It is natural that the oil-rich regions of the United Arab Emirates depend heavily on this natural resource to meet their energy demands. Using oil and natural gas, the DEWA (Dubai Electricity and Water Authority) produces 7,361 MW (or 7.361GW) of power. In reality, this is sufficient as the peak demand has never crossed 6000MW till now. The most famous among the seven emirates forming the UAE, Dubai, wishes to diversify its economy and energy mix. Desiring to increase dependence on renewable sources of energy to gradually reduce the use of fossil fuels, a 12-billion UAE dirham (or $3.27 billion) project has been announced that will make use of photovoltaic (PV) and concentrated solar power (CSP).
Named in the honor of the ruler of Dubai, the Mohammad Bin Rashid Al Maktoum Solar Park, which was collectively launched by the ruler, Prime minister and the Vice President of UAE. It targets a production of 1GW of clean, renewable solar energy. The project has been implemented by Dubai’s SCE (Supreme Council of Energy) to be managed and operated by the state-owned DEWA. However, this does not rule out private participation. The Dubai government has, in fact, stated categorically that future projects will have investments from the private companies as well. The future solar-power development has been planned to take forms of both – the rooftop solar PV systems and ground-mounted solar power systems.
The project will begin with an initial capacity of 10MW and the engineering consulting bids are being evaluated for the same. The tenders for developers of the same will be open from June. The initial phase of the project would be complete by 2013. The final completion of the project, which will span a 18-square mile plot of land, at Seih Al Dahal near the Dubai-Al Ain road, would be complete by 2030. Currently, only 1 percent of the state’s energy requirements are being met through a 4.5-MW solar power project. By 2030, this will rise to 5 percent. On the face of it, 5 percent may seem a small proportion but thinking of it as increasing the dependence on solar power by five times in just 10 years shows the impact and magnitude of the effort.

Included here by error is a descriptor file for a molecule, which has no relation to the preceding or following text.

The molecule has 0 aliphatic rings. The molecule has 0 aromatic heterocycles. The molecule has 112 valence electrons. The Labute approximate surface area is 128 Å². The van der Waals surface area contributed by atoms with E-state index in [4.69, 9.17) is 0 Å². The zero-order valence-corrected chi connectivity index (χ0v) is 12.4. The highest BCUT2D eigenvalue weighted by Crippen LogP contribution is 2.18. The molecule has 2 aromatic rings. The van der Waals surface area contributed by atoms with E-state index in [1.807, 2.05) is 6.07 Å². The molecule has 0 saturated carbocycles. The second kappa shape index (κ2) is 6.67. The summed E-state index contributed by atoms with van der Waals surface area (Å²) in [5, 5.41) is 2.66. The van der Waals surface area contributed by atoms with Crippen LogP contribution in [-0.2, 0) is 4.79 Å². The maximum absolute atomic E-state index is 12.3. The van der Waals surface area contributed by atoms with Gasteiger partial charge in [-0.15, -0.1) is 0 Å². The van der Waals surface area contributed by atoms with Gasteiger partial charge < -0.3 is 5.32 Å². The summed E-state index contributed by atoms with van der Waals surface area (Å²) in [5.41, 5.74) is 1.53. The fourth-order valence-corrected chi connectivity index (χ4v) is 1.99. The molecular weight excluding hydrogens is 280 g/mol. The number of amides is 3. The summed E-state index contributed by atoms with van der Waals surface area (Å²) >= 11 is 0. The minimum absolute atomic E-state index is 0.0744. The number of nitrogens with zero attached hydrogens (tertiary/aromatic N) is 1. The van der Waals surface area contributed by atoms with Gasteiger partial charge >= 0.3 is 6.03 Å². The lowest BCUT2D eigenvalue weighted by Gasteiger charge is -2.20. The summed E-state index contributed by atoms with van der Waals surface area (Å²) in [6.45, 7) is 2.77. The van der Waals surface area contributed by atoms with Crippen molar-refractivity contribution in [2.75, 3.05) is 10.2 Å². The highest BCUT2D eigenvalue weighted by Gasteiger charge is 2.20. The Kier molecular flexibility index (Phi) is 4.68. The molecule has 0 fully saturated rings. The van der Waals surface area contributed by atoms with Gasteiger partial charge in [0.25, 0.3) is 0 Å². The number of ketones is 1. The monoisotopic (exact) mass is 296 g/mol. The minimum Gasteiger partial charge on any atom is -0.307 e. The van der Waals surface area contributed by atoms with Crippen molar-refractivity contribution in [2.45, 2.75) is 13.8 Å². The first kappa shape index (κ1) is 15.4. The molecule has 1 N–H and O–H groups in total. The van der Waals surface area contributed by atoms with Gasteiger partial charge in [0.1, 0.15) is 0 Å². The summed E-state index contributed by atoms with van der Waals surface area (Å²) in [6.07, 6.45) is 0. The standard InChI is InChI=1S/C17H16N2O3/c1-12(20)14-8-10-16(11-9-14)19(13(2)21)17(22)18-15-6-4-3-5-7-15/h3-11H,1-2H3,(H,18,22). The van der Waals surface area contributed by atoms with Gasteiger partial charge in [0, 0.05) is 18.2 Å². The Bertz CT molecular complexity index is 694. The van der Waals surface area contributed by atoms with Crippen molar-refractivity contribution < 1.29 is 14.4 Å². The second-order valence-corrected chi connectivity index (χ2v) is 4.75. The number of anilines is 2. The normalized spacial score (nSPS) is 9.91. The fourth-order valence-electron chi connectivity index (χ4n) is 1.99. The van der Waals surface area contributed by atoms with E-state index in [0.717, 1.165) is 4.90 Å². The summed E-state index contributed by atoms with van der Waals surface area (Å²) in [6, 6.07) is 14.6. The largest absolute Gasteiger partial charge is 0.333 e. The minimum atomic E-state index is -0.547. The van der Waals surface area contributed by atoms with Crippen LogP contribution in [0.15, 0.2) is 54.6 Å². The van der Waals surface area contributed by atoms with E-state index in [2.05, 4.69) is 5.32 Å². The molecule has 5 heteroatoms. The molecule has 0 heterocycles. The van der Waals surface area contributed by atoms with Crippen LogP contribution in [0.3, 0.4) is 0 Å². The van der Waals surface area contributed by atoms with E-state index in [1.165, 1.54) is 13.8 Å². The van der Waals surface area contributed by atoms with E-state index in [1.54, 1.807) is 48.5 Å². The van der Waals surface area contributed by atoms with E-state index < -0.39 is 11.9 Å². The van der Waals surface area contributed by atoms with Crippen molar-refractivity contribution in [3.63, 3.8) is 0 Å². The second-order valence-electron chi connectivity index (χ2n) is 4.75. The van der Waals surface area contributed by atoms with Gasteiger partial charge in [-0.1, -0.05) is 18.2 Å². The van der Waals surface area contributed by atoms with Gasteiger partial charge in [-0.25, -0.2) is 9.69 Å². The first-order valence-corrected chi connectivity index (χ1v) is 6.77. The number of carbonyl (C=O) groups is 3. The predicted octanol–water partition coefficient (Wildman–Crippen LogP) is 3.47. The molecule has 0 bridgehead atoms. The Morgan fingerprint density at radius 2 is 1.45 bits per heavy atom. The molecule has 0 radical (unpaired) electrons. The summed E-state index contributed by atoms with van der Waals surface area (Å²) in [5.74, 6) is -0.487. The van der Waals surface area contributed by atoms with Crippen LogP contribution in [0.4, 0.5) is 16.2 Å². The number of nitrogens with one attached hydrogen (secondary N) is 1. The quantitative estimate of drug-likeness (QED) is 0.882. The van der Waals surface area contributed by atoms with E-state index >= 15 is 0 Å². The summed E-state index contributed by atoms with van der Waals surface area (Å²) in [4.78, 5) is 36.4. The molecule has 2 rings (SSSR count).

There has been a spurt of renewable power projects in the region. Abu Dhabi has announced a 100MW solar PV project costing Dhr 2.2 billion (US$600 million). The tender has been awarded to the Spain’s Albengoa and France’s Total. Abu Dhabi has an ambitious seven percent renewable energy target for 2020. The entire UAE region depends heavily on oil and natural gas for the sustenance of their economy. With the worldwide inclination towards non-conventional energy sources, the Middle-east region of the world does not want to be left behind. Such progressive steps augur well for the future.